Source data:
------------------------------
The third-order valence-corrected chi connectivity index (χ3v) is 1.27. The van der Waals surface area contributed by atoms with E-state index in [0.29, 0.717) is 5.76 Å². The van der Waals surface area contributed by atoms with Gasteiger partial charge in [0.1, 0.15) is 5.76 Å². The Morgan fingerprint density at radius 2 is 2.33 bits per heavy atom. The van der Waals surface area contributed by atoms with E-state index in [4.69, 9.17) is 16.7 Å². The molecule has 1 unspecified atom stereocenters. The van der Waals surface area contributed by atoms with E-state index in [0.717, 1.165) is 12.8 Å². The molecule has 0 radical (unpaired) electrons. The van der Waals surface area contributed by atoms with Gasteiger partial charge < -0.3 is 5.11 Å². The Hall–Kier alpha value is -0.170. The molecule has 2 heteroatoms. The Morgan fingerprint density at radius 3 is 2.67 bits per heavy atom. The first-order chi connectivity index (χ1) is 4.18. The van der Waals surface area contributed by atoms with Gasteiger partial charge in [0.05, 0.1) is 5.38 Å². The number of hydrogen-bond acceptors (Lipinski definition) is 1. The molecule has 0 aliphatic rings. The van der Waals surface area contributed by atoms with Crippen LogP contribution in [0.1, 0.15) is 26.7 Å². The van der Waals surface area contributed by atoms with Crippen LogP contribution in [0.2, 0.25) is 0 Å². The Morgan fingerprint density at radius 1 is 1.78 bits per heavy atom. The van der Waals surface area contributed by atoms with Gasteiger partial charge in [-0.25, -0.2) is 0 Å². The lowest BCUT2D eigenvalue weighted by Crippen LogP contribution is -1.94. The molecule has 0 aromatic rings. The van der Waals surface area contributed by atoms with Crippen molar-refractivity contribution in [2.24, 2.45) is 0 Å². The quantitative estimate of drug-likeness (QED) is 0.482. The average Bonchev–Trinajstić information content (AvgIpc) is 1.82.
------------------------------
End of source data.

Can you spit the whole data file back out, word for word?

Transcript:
The third-order valence-corrected chi connectivity index (χ3v) is 1.27. The van der Waals surface area contributed by atoms with E-state index in [0.29, 0.717) is 5.76 Å². The van der Waals surface area contributed by atoms with Gasteiger partial charge in [0.1, 0.15) is 5.76 Å². The Morgan fingerprint density at radius 2 is 2.33 bits per heavy atom. The van der Waals surface area contributed by atoms with E-state index in [4.69, 9.17) is 16.7 Å². The molecule has 1 unspecified atom stereocenters. The van der Waals surface area contributed by atoms with E-state index in [0.717, 1.165) is 12.8 Å². The molecule has 0 radical (unpaired) electrons. The van der Waals surface area contributed by atoms with Gasteiger partial charge < -0.3 is 5.11 Å². The Hall–Kier alpha value is -0.170. The molecule has 2 heteroatoms. The Morgan fingerprint density at radius 3 is 2.67 bits per heavy atom. The first-order chi connectivity index (χ1) is 4.18. The van der Waals surface area contributed by atoms with Gasteiger partial charge in [0.05, 0.1) is 5.38 Å². The number of hydrogen-bond acceptors (Lipinski definition) is 1. The molecule has 0 aliphatic rings. The van der Waals surface area contributed by atoms with Crippen LogP contribution in [0.1, 0.15) is 26.7 Å². The van der Waals surface area contributed by atoms with Crippen LogP contribution in [0.2, 0.25) is 0 Å². The Morgan fingerprint density at radius 1 is 1.78 bits per heavy atom. The van der Waals surface area contributed by atoms with Gasteiger partial charge in [-0.25, -0.2) is 0 Å². The lowest BCUT2D eigenvalue weighted by Crippen LogP contribution is -1.94. The molecule has 0 aromatic rings. The van der Waals surface area contributed by atoms with Crippen molar-refractivity contribution in [2.24, 2.45) is 0 Å². The quantitative estimate of drug-likeness (QED) is 0.482. The average Bonchev–Trinajstić information content (AvgIpc) is 1.82.